Growing pains can go hand-in-hand with growing up, and they are something that many children experience. Although they are harmless, they can be very painful.
Who gets growing pains?
Growing pains are usually experienced by children in primary school, with experts suggesting the pains stop by the age of 12. Whilst the cause of the pain is unknown, growing pains are thought to be more common in active children and children with flexible joints.
How long to growing pains last?
There is little evidence to suggest that growing pains are only associated with growth spurts. In fact, they can be experienced over months or even years.1
What do growing pains feel like?
Understanding the child’s pain can be tricky if you didn’t experience growing pains, or if you’ve forgotten the sensation.
Growing pains mainly affect the legs and, importantly, the pain is experienced in the muscles rather than the joints. It is a throbbing or aching feeling that frequently occurs in the evening and during the night. Though it should go away by the morning, it can sometimes disrupt a child’s sleep.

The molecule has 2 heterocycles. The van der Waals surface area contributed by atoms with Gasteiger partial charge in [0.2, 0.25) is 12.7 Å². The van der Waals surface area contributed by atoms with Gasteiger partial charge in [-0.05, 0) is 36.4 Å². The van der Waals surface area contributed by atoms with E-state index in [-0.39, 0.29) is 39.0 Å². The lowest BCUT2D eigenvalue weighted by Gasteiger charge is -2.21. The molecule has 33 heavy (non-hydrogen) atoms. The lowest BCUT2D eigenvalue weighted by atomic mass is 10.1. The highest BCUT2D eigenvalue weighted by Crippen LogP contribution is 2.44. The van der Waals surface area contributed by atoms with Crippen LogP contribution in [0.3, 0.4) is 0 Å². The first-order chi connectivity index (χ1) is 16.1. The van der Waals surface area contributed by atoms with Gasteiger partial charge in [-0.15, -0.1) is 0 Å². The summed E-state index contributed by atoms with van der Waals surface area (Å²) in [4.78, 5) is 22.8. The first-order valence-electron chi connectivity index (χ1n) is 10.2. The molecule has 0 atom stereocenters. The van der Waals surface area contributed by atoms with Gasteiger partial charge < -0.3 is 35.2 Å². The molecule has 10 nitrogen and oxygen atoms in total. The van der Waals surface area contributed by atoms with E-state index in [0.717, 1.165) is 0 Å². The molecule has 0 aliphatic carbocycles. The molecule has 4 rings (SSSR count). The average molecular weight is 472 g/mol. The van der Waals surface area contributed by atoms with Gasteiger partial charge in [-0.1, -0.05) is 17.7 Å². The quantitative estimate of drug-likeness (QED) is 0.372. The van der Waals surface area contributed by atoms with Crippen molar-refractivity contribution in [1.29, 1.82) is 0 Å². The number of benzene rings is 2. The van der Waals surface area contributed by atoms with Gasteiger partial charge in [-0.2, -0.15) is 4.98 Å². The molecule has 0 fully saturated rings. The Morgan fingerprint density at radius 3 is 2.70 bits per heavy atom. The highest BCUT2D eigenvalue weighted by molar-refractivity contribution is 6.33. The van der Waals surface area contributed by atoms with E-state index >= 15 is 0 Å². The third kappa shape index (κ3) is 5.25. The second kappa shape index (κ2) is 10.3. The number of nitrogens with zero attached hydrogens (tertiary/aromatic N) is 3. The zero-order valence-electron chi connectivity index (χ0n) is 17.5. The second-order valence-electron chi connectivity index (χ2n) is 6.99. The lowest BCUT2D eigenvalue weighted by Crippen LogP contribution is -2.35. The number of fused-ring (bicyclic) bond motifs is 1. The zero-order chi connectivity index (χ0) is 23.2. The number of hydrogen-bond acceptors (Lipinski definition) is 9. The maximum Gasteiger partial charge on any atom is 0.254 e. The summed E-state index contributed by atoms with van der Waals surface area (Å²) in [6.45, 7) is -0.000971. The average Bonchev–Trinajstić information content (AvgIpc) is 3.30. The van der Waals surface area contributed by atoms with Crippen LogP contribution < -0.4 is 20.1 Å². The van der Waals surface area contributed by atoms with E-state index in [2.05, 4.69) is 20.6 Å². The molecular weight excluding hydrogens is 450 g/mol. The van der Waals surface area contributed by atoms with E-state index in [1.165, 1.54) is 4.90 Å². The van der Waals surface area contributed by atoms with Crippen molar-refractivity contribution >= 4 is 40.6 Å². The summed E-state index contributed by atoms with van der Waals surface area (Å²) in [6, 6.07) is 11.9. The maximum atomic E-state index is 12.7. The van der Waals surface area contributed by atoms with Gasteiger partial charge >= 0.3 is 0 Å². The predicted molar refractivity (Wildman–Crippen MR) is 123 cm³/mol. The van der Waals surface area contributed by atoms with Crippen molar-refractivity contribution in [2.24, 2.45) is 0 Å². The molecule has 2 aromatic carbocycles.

Treating growing pains
There is no specific treatment for growing pains, but there are a few ways to make a child more comfortable and ease the pain. For example:
- Gently massaging your child’s legs
- Use hot water bottles or heat packs on the painful area
- Run them a warm bath before bed
- Ensure they are wearing supportive shoes throughout the day, or uses orthotics if required
- Encourage the child to stretch
- An age-appropriate anti-inflammatory medication